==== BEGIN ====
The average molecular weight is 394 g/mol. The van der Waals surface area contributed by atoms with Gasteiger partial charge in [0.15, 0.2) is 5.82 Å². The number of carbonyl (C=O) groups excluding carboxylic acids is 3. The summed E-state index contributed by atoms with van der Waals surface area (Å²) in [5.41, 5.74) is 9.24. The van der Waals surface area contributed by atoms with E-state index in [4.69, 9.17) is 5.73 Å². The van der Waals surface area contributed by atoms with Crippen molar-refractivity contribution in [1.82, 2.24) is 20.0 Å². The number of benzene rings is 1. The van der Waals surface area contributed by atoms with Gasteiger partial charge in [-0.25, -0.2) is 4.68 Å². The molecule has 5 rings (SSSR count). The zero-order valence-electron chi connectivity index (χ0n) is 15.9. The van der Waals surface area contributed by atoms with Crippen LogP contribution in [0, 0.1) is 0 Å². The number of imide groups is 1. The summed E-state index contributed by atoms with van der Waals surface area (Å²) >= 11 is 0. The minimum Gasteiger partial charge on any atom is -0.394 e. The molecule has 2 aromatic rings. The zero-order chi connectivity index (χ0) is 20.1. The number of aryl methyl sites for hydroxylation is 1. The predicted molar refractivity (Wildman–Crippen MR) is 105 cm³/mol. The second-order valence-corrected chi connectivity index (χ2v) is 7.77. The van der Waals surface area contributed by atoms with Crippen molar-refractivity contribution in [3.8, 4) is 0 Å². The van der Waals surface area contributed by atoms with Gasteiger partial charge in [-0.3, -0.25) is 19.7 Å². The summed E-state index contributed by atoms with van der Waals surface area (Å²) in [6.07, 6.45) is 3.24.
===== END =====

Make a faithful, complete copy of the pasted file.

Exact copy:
The average molecular weight is 394 g/mol. The van der Waals surface area contributed by atoms with Gasteiger partial charge in [0.15, 0.2) is 5.82 Å². The number of carbonyl (C=O) groups excluding carboxylic acids is 3. The summed E-state index contributed by atoms with van der Waals surface area (Å²) in [5.41, 5.74) is 9.24. The van der Waals surface area contributed by atoms with E-state index in [4.69, 9.17) is 5.73 Å². The van der Waals surface area contributed by atoms with Crippen molar-refractivity contribution in [1.82, 2.24) is 20.0 Å². The number of benzene rings is 1. The van der Waals surface area contributed by atoms with Gasteiger partial charge in [-0.25, -0.2) is 4.68 Å². The molecule has 5 rings (SSSR count). The zero-order valence-electron chi connectivity index (χ0n) is 15.9. The van der Waals surface area contributed by atoms with Crippen LogP contribution in [0, 0.1) is 0 Å². The number of imide groups is 1. The summed E-state index contributed by atoms with van der Waals surface area (Å²) >= 11 is 0. The minimum Gasteiger partial charge on any atom is -0.394 e. The molecule has 2 aromatic rings. The zero-order chi connectivity index (χ0) is 20.1. The number of aryl methyl sites for hydroxylation is 1. The predicted molar refractivity (Wildman–Crippen MR) is 105 cm³/mol. The second-order valence-corrected chi connectivity index (χ2v) is 7.77. The van der Waals surface area contributed by atoms with Crippen molar-refractivity contribution in [3.8, 4) is 0 Å². The van der Waals surface area contributed by atoms with Gasteiger partial charge in [-0.3, -0.25) is 19.7 Å². The summed E-state index contributed by atoms with van der Waals surface area (Å²) in [6.07, 6.45) is 3.24.